Aside from watching a bit too much Arrested Development, I’ve been plugging away on my Seaglass Shell tank top. I haven’t mentioned it here yet because I wanted to make sure I had something to show off before I did a post. Unfortunately, I’m almost done and still don’t really have anything to show off.
Let me explain.
I originally saw this pattern while flipping through Interweave Knits. It was love at first sight.
I loved the back lace panel; it brings a bit of edge to the otherwise plain top. I (strangely) was drawn to the plain stockinette; I wanted some simple knitting I could do while re-watching all those Arrested Development episodes. I rushed out to pick up the recommended yarn (it was 25% off at my LYS, that had to be a sign right!?).
Like a good knitter, I swatched: three times, which is a big deal because I’m particularly averse to swatching. But I wanted it to turn out just right.
At first things seemed to be going well.
The lace pattern looked good. The yarn was a treat to knit with.
However, there were warning signs that things might go awry.
- The swatch grew. A LOT. But once it was dried it happily went back to the suggested gauge. So I soldiered on, trusting that swatches never lie. (Now I know they’re more like guidelines).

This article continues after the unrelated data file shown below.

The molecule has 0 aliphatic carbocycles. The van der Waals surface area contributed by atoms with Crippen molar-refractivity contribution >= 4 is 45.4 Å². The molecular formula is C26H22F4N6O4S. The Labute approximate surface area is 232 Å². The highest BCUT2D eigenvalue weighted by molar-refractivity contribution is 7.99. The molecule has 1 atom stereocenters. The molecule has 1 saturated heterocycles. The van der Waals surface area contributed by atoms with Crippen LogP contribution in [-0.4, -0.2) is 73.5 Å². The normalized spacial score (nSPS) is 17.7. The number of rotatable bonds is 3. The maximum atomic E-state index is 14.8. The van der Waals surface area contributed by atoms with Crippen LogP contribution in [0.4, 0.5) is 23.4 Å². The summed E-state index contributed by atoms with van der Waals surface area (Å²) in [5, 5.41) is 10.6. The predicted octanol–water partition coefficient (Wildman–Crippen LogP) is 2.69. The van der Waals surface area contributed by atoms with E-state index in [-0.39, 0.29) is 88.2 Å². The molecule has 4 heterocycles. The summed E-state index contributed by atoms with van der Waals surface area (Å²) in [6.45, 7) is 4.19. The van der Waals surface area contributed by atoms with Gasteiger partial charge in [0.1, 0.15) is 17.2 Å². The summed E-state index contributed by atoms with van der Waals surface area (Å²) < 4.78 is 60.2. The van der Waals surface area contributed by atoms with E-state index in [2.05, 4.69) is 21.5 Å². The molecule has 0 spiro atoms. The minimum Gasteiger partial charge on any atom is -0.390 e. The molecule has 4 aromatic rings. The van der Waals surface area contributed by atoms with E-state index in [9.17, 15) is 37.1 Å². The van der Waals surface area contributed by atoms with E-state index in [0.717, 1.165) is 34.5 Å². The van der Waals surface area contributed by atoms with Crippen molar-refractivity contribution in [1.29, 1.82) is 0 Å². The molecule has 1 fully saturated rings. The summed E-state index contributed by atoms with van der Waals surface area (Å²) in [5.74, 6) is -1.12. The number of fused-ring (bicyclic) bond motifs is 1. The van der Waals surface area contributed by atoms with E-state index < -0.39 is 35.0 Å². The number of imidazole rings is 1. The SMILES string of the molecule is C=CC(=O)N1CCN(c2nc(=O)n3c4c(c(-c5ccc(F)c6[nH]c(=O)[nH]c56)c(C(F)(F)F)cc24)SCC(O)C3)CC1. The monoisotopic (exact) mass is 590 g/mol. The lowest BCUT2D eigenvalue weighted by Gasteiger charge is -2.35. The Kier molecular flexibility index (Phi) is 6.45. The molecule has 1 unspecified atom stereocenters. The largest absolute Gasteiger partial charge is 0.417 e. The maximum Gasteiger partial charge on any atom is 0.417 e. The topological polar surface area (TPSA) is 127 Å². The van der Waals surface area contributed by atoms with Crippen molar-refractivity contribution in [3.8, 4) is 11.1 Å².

- Choosing a size. Clearly misguided about my own measurements, I cast on for the size 38. After all, the pattern stated the model was shown wearing 35 with slight ease. I didn’t want a skin-tight tank top, so I went up a size. Even though I know that I’m not close to a 38.
- While knitting I kept thinking to myself “man this seems big”. But I was confident that it would all block out to the schematic and I’d have my tank top with ‘slight ease’
- Blocking was a disaster. I should not, I repeat, should NOT have done a full wet block given how much the swatch grew. A light spray block likely would have been fine. As a result, the body pieces were so much bigger than the dimensions I didn’t even pin them out. I laid them flat and pleaded with them to “go back to your original size”, which thankfully they did once dry.
Despite these warnings, I carried on. I pinned out the back lace panel.
After I seamed the second side I couldn’t put the dread out of my mind. I had to try it on.
I was swimming in it.
That ‘slight ease’ I had hoped to achieve was more like a size or two.
I slowly took it off and placed it gingerly on the table. I haven’t been able to pick it up since. It just hurts too much.
This is my first real encounter with a non-wearable knitting project; a disaster in size. What really gets me is that it could have been prevented: I should have seen it coming. I should have made the smaller size. The signs were there. Now I know.
Time will tell if I’ll rip it all back and redo it. Right now it’s not looking good.